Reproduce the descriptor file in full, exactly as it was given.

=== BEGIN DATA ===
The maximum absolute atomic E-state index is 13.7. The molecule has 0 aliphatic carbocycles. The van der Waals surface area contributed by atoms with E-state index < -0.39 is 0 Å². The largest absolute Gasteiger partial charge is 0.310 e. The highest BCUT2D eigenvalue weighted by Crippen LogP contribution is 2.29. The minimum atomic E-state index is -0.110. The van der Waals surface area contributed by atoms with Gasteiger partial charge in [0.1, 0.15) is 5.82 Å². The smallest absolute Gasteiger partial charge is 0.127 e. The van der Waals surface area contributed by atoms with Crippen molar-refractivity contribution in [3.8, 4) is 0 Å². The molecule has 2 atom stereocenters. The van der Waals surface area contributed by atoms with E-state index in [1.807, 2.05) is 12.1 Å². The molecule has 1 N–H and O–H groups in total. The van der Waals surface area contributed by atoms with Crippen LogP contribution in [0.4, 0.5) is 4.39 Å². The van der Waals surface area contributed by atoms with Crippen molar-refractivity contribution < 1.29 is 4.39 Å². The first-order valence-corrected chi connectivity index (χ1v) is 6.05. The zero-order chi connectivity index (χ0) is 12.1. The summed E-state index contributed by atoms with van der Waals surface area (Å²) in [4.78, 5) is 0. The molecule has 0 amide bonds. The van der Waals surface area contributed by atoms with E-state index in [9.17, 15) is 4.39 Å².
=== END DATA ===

The maximum absolute atomic E-state index is 13.7. The molecule has 0 aliphatic carbocycles. The van der Waals surface area contributed by atoms with E-state index < -0.39 is 0 Å². The largest absolute Gasteiger partial charge is 0.310 e. The highest BCUT2D eigenvalue weighted by Crippen LogP contribution is 2.29. The minimum atomic E-state index is -0.110. The van der Waals surface area contributed by atoms with Gasteiger partial charge in [0.1, 0.15) is 5.82 Å². The smallest absolute Gasteiger partial charge is 0.127 e. The van der Waals surface area contributed by atoms with Crippen molar-refractivity contribution in [3.8, 4) is 0 Å². The molecule has 2 atom stereocenters. The van der Waals surface area contributed by atoms with E-state index in [1.807, 2.05) is 12.1 Å². The molecule has 1 N–H and O–H groups in total. The van der Waals surface area contributed by atoms with Crippen LogP contribution in [0.4, 0.5) is 4.39 Å². The van der Waals surface area contributed by atoms with Crippen molar-refractivity contribution < 1.29 is 4.39 Å². The first-order valence-corrected chi connectivity index (χ1v) is 6.05. The zero-order chi connectivity index (χ0) is 12.1. The summed E-state index contributed by atoms with van der Waals surface area (Å²) in [4.78, 5) is 0. The molecule has 0 amide bonds. The van der Waals surface area contributed by atoms with E-state index in [9.17, 15) is 4.39 Å².